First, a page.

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Player grades: Warriors vs. Mavs Game 1

Assessing every Golden State player’s performance from the team’s 112-87 win over Dallas in the Western Conference Finals.

Steph Curry and Andrew Wiggins high-fiving Photo by Noah Graham/NBAE via Getty Images

Nine down, seven to go. The Golden State Warriors put their awful Game 5 loss to the Memphis Grizzlies deep in the rearview mirror on Wednesday night, crushing the Dallas Mavericks 112-87 in Game 1 of the Western Conference Finals.

There’s still a very, very long ways to go in the series, and every year the playoffs remind us that you can’t draw very many conclusions from a Game 1. Still, the Dubs did everything that you wondered if they’d be able to do: they were able to get out in transition, which is vital against Dallas; they held Luka Dončić in check; and they got strong contributions from their role players.

It’s only one game, and a 25-point win counts for no more than a one-point win. But it sure makes for a fun way to spend a Wednesday night.

Now let’s sit down and grade the performances, weighting for our expectations of each player.

Note: League-average true-shooting percentage (TS) was 56.6% this year.

Draymond Green

29 minutes, 10 points, 9 rebounds, 3 assists, 2 steals, 1 block, 1 turnover, 4 fouls, 4-for-6 shooting, 0-for-1 threes, 2-for-3 free throws, 68.3% TS, +25

Lest anyone forget that Draymond Green can play exceptional defense ... Draymond Green can play exceptional defense. Better than anyone else can, I’d say.

Green didn’t have his usual gaudy assist totals in this game (though he also didn’t have the turnover issues that have plagued him lately), but that was largely because the Dubs pushed in transition so much. Green was a huge part of that, and I thought he did an excellent job playmaking. But when the Warriors are getting up the court quickly, Green is more of an early-possession facilitator than someone who is going to be making the final pass most of the time, so it isn’t always reflected in the assist column.

His offense was aggressive (and efficient) in this one, and that’s been a huge key for the Warriors lately.

Grade: A

Andrew Wiggins

35 minutes, 19 points, 5 rebounds, 3 assists, 1 steal, 1 block, 2 turnovers, 3 fouls, 8-for-17 shooting, 3-for-8 threes, 0-for-2 free throws, 53.1% TS, +28

Wiggins’ numbers didn’t end up being eye-popping, or even all that good, truthfully, as he went cold in the second half. But I don’t particularly care about that. He was the team’s offense in the first quarter, when they jumped out to a 10-point lead that they would never come close to relinquishing.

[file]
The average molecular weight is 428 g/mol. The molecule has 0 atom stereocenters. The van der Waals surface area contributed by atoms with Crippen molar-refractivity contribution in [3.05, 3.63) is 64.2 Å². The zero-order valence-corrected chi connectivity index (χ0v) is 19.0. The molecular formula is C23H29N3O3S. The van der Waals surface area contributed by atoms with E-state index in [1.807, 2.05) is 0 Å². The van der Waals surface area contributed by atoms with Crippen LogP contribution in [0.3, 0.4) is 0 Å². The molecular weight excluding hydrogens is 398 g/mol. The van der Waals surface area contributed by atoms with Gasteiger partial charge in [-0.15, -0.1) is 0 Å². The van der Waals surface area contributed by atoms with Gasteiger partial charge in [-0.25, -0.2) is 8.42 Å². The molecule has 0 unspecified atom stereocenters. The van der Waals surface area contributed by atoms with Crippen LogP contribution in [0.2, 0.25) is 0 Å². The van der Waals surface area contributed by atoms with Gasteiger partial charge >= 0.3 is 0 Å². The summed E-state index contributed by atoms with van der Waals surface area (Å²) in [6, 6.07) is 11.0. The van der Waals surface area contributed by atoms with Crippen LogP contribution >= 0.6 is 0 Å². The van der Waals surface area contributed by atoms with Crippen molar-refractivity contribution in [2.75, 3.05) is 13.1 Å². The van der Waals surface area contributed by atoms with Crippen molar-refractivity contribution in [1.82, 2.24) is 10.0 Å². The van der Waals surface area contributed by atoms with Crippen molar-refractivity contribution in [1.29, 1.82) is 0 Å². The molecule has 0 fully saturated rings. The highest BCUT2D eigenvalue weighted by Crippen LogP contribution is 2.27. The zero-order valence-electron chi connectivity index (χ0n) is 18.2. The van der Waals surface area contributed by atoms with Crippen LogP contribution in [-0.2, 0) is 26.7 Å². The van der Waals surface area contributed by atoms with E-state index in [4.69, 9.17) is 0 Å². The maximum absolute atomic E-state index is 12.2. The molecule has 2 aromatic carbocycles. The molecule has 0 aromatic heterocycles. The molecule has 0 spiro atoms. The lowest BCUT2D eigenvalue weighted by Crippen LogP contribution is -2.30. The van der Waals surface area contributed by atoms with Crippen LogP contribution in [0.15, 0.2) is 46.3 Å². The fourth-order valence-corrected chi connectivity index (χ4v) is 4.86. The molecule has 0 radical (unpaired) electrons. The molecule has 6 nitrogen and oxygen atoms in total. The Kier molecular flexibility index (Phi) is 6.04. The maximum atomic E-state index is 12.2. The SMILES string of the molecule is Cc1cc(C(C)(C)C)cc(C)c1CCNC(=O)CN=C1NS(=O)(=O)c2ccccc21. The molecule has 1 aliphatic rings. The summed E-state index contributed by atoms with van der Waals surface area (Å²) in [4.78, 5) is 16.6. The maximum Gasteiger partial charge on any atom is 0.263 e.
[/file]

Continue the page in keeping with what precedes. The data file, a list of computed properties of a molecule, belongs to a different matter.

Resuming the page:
He had 15 points an 6-for-9 shooting at halftime, giving the Dubs a commanding lead despite slow starts from the Splash Brothers.

And while the Warriors threw a million and one looks at Dončić, the initial — and most frequent — look was single coverage with Wiggins. And Dončić shot 6-for-18 from the field with seven turnovers, which Wiggins played a massive role in.

So even though Wiggins had a kind of poor second half, I’m dismissing it. It didn’t occur until the game was decided, and the game was decided in large part because of Wiggins.

Grade: A+

Post-game bonus: Led the team in plus/minus.

Kevon Looney

28 minutes, 10 points, 5 rebounds, 4 assists, 2 blocks, 1 turnover, 2 fouls, 5-for-5 shooting, 100.0% TS, +15

Looney joined Wiggins in having a sensational first quarter that put the Dubs in the driver’s seat for the whole game. That led me to fire off what I thought was a clearly playful tweet, and I’m only embedding it below so we can all laugh when I tell you that a not-insignificant number of people responded taking it seriously and getting mad at me.

Only two games ago, Jonathan Kuminga was starting in Looney’s place. Only four games ago, Looney was playing fewer than nine minutes.

And today he was dominating the Mavs in the paint in the first quarter as the Warriors built up an insurmountable lead, and playing starter’s minutes.

Grade: A

Post-game bonus: Tied for the team lead in assists.

Steph Curry

31 minutes, 21 points, 12 rebounds, 4 assists, 1 steal, 1 block, 3 turnovers, 3 fouls, 7-for-16 shooting, 3-for-9 threes, 4-for-7 free throws, 55.0% TS, +23

It took Curry a little while to get going in this one. His shots weren’t falling at first, and the bizarre free throw woes continued. Though give him credit in this one for what I thought was some very impressive defense.